What is an 80/20 Insurance Settlement?

If you’ve been dealing with a car insurance claim, then you may have been approached with an offer for an 80/20 insurance settlement.

What is an 80/20 insurance settlement? Should you accept an 80/20 auto insurance claim? Today, we’re explaining everything you need to know about an 80/20 car insurance settlement.

80/20 insurance settlement

An 80/20 Insurance Settlement Shares Blame Between Two Drivers

Car insurance companies need to determine fault after an accident. The insurance company of the at-fault driver will pay the insurance company of the not-at-fault driver.

With some claims, this process is very straightforward. The at-fault driver rammed into the not-at-fault driver at a stoplight because he was using his phone, for example. The at-fault driver is 100% at-fault.

In many claims, however, the fault isn’t so easy to determine. Some claims get split 50/50, with both drivers sharing an equal percentage of the blame.

With other accidents, the blame is split 80/20, which means one driver was mostly at fault but the other driver also played a role. One driver clearly caused the accident (giving them 80% of the blame), but the other driver’s actions also played a role in the accident (giving them 20% of the blame).

80/20 is just one possible blame ratio. Insurance companies might also use 90/10, 70/30, 60/40, or whatever other ratios they deem accurate.

Examples of 80/20 Accidents

There are many situations where an 80/20 insurance claim could emerge.

Sometimes, we see 80/20 insurance claims with rear-end collisions. Typically, a rear-end collision is 100% the blame of the rear driver. However, we sometimes see a portion of the responsibility assigned to the front driver. The front driver might have “brake checked” the rear driver, for example, or stopped short of an intersection. The rear driver is still more at fault for driving too fast or too close to the front driver, but the front driver is not blameless here.

In other cases, we might see an 80/20 insurance settlement for a T-bone accident at an intersection. Driver A might have made an unsafe left turn in front of Driver B. Driver B collides with Driver A. Driver B is mostly at-fault because Driver B made the hazardous turn. However, Driver A might be found at-fault because Driver B was speeding.

Ultimately, every accident situation is different. Insurance companies will use police reports, witness statements, dashcams, and other evidence to determine fault after an accident accurately.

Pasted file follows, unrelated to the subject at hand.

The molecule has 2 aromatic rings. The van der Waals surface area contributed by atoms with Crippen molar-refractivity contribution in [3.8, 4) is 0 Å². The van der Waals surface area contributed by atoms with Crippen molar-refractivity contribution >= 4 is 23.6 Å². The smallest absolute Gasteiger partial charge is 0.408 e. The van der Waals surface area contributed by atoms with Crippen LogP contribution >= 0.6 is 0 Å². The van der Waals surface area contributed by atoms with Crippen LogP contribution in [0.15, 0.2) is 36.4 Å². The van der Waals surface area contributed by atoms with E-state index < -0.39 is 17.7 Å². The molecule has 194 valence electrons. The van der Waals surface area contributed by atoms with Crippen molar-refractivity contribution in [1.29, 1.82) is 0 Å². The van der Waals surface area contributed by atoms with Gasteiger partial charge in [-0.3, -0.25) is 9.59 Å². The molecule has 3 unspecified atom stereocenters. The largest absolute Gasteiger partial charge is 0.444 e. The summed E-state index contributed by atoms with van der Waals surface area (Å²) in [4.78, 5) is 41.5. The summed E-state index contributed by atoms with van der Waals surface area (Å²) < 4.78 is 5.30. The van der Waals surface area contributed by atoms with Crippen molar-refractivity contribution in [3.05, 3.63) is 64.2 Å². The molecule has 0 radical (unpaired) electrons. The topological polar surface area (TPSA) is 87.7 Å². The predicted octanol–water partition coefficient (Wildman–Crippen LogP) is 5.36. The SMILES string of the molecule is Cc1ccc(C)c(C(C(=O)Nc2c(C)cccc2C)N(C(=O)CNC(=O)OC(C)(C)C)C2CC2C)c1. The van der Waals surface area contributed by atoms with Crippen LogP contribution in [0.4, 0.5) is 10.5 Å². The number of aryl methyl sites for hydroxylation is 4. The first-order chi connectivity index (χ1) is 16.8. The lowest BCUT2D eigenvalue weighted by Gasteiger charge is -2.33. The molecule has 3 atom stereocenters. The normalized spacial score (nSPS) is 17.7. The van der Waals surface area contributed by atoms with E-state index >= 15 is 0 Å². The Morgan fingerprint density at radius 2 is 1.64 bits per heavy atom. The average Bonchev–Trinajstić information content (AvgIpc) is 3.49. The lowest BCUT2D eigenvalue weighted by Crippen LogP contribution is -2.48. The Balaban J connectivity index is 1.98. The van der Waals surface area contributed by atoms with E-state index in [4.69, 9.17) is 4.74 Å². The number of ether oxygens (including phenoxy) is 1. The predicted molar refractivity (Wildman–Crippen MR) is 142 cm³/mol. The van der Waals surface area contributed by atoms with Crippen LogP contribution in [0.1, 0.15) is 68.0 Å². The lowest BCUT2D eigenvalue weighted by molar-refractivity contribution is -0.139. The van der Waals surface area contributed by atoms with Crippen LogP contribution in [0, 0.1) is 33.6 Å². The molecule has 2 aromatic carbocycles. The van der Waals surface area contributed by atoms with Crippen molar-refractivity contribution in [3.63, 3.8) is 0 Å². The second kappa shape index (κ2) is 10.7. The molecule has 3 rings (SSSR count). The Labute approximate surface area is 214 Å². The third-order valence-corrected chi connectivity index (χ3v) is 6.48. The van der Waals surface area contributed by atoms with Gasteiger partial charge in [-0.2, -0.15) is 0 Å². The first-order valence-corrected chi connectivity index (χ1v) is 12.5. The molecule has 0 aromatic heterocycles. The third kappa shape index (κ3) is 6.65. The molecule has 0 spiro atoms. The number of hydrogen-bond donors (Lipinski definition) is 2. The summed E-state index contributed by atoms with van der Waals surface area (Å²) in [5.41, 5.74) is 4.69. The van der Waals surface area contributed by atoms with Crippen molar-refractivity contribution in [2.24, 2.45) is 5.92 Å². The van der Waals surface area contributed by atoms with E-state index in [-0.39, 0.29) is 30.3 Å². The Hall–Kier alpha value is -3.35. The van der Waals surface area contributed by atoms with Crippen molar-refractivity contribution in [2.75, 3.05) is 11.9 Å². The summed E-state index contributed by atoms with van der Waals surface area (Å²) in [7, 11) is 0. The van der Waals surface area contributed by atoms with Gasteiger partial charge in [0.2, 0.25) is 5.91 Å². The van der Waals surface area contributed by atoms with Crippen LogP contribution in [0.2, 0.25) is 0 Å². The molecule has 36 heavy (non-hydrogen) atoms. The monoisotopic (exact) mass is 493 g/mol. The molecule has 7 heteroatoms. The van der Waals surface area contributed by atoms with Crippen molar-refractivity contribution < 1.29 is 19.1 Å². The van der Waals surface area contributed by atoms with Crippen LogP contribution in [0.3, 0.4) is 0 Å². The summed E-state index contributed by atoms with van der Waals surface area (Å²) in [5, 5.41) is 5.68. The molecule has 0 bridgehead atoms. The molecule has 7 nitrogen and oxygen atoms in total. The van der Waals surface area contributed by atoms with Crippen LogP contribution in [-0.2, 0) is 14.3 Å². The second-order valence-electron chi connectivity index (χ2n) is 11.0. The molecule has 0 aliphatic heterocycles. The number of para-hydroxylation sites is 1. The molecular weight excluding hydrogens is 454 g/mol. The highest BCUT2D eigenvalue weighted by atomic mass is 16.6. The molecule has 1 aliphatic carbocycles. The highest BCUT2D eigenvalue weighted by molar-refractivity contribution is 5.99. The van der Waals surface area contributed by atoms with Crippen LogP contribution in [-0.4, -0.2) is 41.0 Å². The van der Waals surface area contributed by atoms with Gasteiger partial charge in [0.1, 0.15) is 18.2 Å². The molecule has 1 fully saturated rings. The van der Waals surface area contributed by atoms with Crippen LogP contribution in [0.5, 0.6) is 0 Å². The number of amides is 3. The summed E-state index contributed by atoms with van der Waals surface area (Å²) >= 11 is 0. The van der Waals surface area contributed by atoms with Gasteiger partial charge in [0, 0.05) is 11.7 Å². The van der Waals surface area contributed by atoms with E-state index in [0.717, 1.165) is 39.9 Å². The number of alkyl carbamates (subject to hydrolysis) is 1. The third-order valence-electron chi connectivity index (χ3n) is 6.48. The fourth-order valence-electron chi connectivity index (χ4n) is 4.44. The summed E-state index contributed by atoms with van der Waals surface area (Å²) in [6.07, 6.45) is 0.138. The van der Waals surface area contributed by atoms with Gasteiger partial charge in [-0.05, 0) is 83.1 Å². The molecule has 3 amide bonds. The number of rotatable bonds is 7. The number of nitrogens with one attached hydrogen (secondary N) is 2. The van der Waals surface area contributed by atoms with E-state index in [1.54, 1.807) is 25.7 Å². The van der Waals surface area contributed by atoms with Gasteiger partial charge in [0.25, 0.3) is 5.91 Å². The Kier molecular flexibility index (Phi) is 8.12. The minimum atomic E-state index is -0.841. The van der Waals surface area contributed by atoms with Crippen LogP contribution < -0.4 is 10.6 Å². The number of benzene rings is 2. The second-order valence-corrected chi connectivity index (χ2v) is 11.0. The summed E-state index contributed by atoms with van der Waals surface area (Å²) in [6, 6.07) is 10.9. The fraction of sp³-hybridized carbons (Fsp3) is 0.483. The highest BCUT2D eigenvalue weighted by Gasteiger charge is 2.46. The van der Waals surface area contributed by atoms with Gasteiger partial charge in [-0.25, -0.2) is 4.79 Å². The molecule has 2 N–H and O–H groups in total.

What Does an 80/20 Insurance Settlement Mean for Compensation?

With an 80/20 insurance settlement, the at-fault driver’s insurance company will pay 80% of the compensation, while the not-at-fault driver’s insurance company will pay 20% of the compensation.

You are 80% at-fault for the accident, so you (or your insurance company) will pay 80% of the compensation owed. As the at-fault driver, you are entitled to only 20% of the amount awarded, as you are liable for the other 80%.

Be Wary of 80/20 Insurance Settlements

It’s in the insurance company’s best interest to reach an 80/20 insurance claim. It lessens the financial cost for one insurance company, shifting at least a portion of the blame (and a part of the payout) to the other driver’s insurance company.

Some shady insurance companies will use 80/20 insurance claims to their advantage.

Your claims adjuster, for example, might urge an 80/20 insurance claim if they find that the innocent driver doesn’t have insurance. In this case, the innocent driver has no way to claim the additional 20%, which saves the car insurance company money.

If you were not at-fault for an accident in any way, then you should not be assigned any blame. If a claims adjuster is pushing for an 80/20 insurance claim, then it’s within your right to push back. If the insurance company continues to insist on an 80/20 insurance claim without merit, then consider hiring a lawyer.

Consider Hiring a Personal Injury Lawyer

Agreeing to an 80/20 settlement is an important decision for several different reasons.

Many states have proportional comparative fault laws, for example. This law states that you cannot file a lawsuit against another driver if you were more than 51% at fault for the accident. If you get into an accident and were mostly at-fault for the accident, then you may not be able to file a lawsuit against the other driver.

In some states, you cannot claim any compensation after an accident if you receive any blame.

Agreeing to an 80/20 settlement can also play an essential role with compensation both today and in the future. It could reduce your ultimate payout from the insurance company. It could make it more challenging to claim whiplash and other damages.

Every 80/20 accident situation is different, which is why we recommend talking to a lawyer if you disagree with your insurance company’s findings.

Final Word

An 80/20 insurance settlement assigns 80% of the blame to one driver and 20% of the blame to another driver. It’s a typical insurance settlement for situations where one driver is mostly to blame, although the other driver also played a small role.

If you were absolutely not at fault for the accident, then never accept an 80/20 insurance claim. Insurance companies may use 80/20 insurance settlements for their own benefit – at your expense. Consider talking to a lawyer to ensure you get fair treatment after a car accident.

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